Published: September 18, 2019

Emma Stange ’21 spent her summer south of the equator on the coast of Namibia, a country in South Africa. However, it wasn’t all sunshine and swimsuits.

A majority of the time, Stange was on a boat with a research team collecting photo identification data of dorsal fins, acoustic recordings, behavioral data and occasionally procuring biopsy samples for genetic information on focus groups of Heaviside dolphins, bottlenose dolphins and humpback whales.


Emma Stange ’21 spent the summer as a research intern with the Namibian Dolphin Project.

“This internship has checked off a lot of ‘firsts’ for me,” Stange said, listing traveling outside of the U.S. by herself, driving a boat, shooting a crossbow to get a biopsy, disentangling a cape fur seal pup from fishing line, encountering dolphins right under her nose, skydiving and somersaulting down a steep sand dune. “For the first time ever, I felt like I was actually a part of something very special and very important to the marine mammal community around the world,” said Stange.

As a research intern with the Namibian Dolphin Project, Stange collected photo, audio and behavioral data that was used to identify individual dolphins to track their social relationships.

“To collect data yourself and then analyze it to find real-time results and conclusions from your own work is one of the most exhilarating feelings,” she said. “It just makes you want to get back out and collect more data to see what else you can learn.” 

“Both at Pelican Point and Cape Cross we used a microphone and a boom system to record mom and seal pup calls. Our goal was to follow a specific pup or mom around and track their vocal calls to develop a catalog similar to that of the dolphins,” Stange said.

Stange, a marine science-biology and environmental science double major, was in Namibia as a recipient of the Timothy M. Smith Inspiration Through Exploration Award

The annual grant, which is given to stimulate international travel and writing among Honors Program participants, has given students a variety of experiences, such as researching coral reefs in the Bahamas, studying mixed-ability dance concepts in England and researching homelessness in Dublin. The award was established to honor the life of Smith, a lawyer by trade, whose true passion was traveling the world.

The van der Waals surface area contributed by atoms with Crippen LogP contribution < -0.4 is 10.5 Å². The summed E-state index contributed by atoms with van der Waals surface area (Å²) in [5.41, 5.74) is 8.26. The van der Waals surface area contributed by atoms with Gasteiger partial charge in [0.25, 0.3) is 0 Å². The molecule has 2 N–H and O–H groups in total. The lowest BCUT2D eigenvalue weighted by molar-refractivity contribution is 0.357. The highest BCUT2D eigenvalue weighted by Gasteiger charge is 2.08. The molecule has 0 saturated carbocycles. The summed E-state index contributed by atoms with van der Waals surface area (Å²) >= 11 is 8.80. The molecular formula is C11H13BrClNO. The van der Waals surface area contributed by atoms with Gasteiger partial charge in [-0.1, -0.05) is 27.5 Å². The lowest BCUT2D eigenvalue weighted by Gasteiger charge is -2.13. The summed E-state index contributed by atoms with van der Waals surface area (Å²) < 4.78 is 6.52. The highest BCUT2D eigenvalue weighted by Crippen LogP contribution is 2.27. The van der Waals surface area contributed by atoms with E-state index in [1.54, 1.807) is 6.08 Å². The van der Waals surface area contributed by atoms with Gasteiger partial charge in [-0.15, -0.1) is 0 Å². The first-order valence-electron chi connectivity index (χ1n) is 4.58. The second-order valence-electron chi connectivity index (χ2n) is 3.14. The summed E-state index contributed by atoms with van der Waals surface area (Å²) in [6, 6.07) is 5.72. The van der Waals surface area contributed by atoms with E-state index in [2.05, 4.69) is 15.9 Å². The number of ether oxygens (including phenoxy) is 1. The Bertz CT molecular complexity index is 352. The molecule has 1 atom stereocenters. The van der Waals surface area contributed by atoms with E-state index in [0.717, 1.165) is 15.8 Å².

“For the first time ever, I felt like I was actually a part of something very special and very important to the marine mammal community around the world,” said Stange.

Namibia was the first African country to protect its environment within its constitution. However, the marine life in Namibia is under-researched. Stange’s team with the Namibian Dolphin Project was primarily researching marine wildlife in Walvis Bay and the Atlantic Ocean. 

On days when she wasn’t out on the water, the team conducted weekly land surveys. They would travel to Pelican Point, a Namibian peninsula exposed to both the Atlantic Ocean and Walvis Bay, which is home to a substantial cape fur seal population, black-backed jackals and various seabirds. 

“For every land survey, our team scanned every seal colony for entanglements in plastic or fishing line by taking systematic photos of the colonies. These photos also helped us to build a data log for the compositions of each seal colony including sex ratio, age ratio, etc., in order to observe fluctuations within and between the years,” Stange said.

“Both at Pelican Point and Cape Cross we used a microphone and a boom system to record mom and seal pup calls. Our goal was to follow a specific pup or mom around and track their vocal calls to develop a catalog similar to that of the dolphins.” 

Stange was drawn to the work the Namibian Dolphin Project was doing because of her previous research in underwater noise pollution both in high school and while a UT student. 

Marine mammals rely on their auditory systems to communicate with one another. Noise from shipping traffic, sonar systems and oil drilling can interfere with marine mammals’ ability to communicate properly. When shipping sounds are at the same frequency level as their communication, it’s confusing for these animals, often leading to health complications and beaching.

“This can be dangerous for the health of marine life, because it effects not only their communication but other activities such as mating and forging for food,” Stange said.

Solving noise pollution can get complicated because politics come into play. Stange is hopeful that through education and awareness, there could be a solution in the future.

“For me it’s educating the public, getting them involved and getting them emotionally attached to these marine mammals and seeing these pictures of what happens to them, and hopefully that will spark some change,” said Stange, who is vice president of philanthropy for the UT Diplomats and lab mentor for biology and biostatistics.


“I learned how to take myself outside of my comfort zone and experience a new way of life,” Stange said. “I have a renewed sense of confidence in myself, and I have realized just how strong of a woman I am.”

Encouraged by her internship, which helped her build confidence both personally and academically, Stange hopes to pursue a career as a traveling veterinarian and work with wildlife rehabilitation centers around the world. 

“I learned how to take myself outside of my comfort zone and experience a new way of life,” she said. “I have a renewed sense of confidence in myself, and I have realized just how strong of a woman I am.”

 

Story by Mallory Culhane '21, journalism major, and Jamie Pilarczyk, web writer




Related Stories: College of Natural and Health Sciences , Biology and Marine Science , Honors Program , Student and Faculty Research , 2019 , Internships , UT Life